Michael E. DeBakey

From Wikipedia, the free encyclopedia
Jump to: navigation, search
Michael DeBakey

Dr. Michael Ellis DeBakey
Born September 7, 1908
Lake Charles, Louisiana,
United States
Died July 11, 2008 (aged 99)
Houston, Texas, United States
Alma mater Tulane University
Religion Maronite Catholic[1]

Michael Ellis DeBakey (September 7, 1908 – July 11, 2008) was an American heart surgeon who was considered to be a very important name in his area. He was also among the early names of heart surgery.

DeBakey was born as Michel Dabaghi[2] in Lake Charles, Louisiana on September 7, 1908. His parents were born in Lebanon, but moved to America before he was born.

DeBakey was involved with medicine from a young age and went to Tulane University. He held many medicine-related positions during his lifetime.

During World War II, DeBakey made wartime medicine much better than it used to be. He was for the idea of having doctors closer to the areas of battle in war, which worked very well and due to that, more badly hurt soldiers survived. Because of this, Mobile Army Surgical Hospitals (also known as MASH units) were made, and they were used during the Korean War.[3][4]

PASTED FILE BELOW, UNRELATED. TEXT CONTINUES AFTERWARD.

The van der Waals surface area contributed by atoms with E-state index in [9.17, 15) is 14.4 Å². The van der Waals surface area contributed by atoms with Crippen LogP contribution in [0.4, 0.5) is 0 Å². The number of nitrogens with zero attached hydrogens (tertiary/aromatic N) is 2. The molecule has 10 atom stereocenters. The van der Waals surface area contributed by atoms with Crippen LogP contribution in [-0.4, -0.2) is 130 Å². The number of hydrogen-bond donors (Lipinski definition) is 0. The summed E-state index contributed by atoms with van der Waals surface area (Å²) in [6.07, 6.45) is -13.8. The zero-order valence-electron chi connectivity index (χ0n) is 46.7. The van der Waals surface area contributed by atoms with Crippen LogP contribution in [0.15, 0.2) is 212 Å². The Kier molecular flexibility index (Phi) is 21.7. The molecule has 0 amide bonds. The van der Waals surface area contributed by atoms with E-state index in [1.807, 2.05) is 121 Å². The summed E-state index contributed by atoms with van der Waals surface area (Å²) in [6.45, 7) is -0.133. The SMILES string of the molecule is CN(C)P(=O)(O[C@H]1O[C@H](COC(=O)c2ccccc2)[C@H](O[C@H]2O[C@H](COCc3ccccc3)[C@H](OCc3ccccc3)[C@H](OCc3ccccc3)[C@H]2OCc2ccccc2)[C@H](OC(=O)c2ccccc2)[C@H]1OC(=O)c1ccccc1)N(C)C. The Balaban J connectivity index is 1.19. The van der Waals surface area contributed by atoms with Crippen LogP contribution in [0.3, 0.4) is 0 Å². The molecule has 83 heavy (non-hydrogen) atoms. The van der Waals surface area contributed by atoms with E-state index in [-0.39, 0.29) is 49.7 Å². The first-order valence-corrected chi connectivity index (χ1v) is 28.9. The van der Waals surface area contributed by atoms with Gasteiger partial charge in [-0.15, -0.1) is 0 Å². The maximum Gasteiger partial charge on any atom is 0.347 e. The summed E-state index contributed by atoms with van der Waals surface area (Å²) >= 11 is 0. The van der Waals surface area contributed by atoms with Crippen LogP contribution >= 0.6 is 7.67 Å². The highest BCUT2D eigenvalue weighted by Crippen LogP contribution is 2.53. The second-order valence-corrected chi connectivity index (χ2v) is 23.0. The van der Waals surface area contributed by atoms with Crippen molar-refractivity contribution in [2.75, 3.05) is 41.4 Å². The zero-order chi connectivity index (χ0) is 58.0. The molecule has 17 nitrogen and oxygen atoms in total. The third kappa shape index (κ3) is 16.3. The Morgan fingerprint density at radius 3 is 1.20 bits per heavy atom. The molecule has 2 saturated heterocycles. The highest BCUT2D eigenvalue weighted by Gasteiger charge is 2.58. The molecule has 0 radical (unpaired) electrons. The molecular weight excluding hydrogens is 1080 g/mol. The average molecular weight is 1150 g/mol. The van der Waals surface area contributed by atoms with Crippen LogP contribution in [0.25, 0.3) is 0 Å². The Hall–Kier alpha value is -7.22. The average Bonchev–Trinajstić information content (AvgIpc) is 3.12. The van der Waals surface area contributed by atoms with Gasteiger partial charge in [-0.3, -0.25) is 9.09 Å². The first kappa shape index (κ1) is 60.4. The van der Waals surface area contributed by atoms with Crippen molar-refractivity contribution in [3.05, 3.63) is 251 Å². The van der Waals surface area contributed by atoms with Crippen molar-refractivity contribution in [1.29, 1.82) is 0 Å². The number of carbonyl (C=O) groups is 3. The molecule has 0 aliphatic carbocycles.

In addition to MASH units, DeBakey made many important aspects to surgery, one of which was the roller pump, which DeBakey made at age 23 while still at Tulane University. This would later on make open-heart surgery able to be done, as roller pumps can make blood flow during surgery.

DeBakey worked with another important heart surgeon, Denton Cooley, but they had a disagreement related to the first artificial heart(a manmade heart) put in a human. They did not get along for a long time,[5] but they went on good terms in 2007.[6]

DeBakey did something rare by still practicing medicine in old age. People that he operated on included world leaders, such as Russian President Boris Yeltsin.[7]

In 2005, a serious heart problem happened to DeBakey. Despite him having made the surgery for this problem, he, at first, did not want any surgery. As he got in worse condition, the surgical team had made the decision to perform surgery anyway. Once the surgery was done and he got in better health, DeBakey said that he was glad the surgery happened after all.[8]

On July 11, 2008, DeBakey died of natural causes at age 99. His first wife, two of his sons, and a brother died before him, while his second wife, a daughter, two sons, and two sisters outlive him.[9]

References[change | edit source]

Other websites[change | edit source]